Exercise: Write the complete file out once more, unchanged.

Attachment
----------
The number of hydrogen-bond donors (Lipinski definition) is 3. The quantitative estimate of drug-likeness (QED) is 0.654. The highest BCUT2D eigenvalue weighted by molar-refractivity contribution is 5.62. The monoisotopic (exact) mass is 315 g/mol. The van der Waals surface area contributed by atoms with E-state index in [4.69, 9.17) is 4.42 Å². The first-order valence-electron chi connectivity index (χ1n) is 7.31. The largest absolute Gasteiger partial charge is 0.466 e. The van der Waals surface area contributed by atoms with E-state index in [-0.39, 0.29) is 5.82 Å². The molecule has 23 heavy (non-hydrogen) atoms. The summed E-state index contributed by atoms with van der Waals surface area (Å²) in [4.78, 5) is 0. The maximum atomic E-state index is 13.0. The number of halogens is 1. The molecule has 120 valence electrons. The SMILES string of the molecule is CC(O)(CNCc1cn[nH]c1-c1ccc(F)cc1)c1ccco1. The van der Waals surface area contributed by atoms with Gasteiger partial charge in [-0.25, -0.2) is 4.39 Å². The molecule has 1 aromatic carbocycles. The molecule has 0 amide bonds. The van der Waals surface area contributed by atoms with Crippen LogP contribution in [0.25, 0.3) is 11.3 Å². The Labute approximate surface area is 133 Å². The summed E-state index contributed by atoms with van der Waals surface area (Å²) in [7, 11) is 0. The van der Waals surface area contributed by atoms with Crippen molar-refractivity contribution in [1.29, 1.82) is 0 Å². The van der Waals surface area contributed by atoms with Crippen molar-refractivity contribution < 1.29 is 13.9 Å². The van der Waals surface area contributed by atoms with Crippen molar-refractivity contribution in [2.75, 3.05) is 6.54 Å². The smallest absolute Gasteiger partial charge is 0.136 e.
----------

The number of hydrogen-bond donors (Lipinski definition) is 3. The quantitative estimate of drug-likeness (QED) is 0.654. The highest BCUT2D eigenvalue weighted by molar-refractivity contribution is 5.62. The monoisotopic (exact) mass is 315 g/mol. The van der Waals surface area contributed by atoms with E-state index in [4.69, 9.17) is 4.42 Å². The first-order valence-electron chi connectivity index (χ1n) is 7.31. The largest absolute Gasteiger partial charge is 0.466 e. The van der Waals surface area contributed by atoms with E-state index in [-0.39, 0.29) is 5.82 Å². The molecule has 23 heavy (non-hydrogen) atoms. The summed E-state index contributed by atoms with van der Waals surface area (Å²) in [4.78, 5) is 0. The maximum atomic E-state index is 13.0. The number of halogens is 1. The molecule has 120 valence electrons. The SMILES string of the molecule is CC(O)(CNCc1cn[nH]c1-c1ccc(F)cc1)c1ccco1. The van der Waals surface area contributed by atoms with Gasteiger partial charge in [-0.25, -0.2) is 4.39 Å². The molecule has 1 aromatic carbocycles. The molecule has 0 amide bonds. The van der Waals surface area contributed by atoms with Crippen LogP contribution in [0.25, 0.3) is 11.3 Å². The Labute approximate surface area is 133 Å². The summed E-state index contributed by atoms with van der Waals surface area (Å²) in [7, 11) is 0. The van der Waals surface area contributed by atoms with Crippen molar-refractivity contribution in [1.29, 1.82) is 0 Å². The van der Waals surface area contributed by atoms with Crippen molar-refractivity contribution < 1.29 is 13.9 Å². The van der Waals surface area contributed by atoms with Crippen molar-refractivity contribution in [2.75, 3.05) is 6.54 Å². The smallest absolute Gasteiger partial charge is 0.136 e.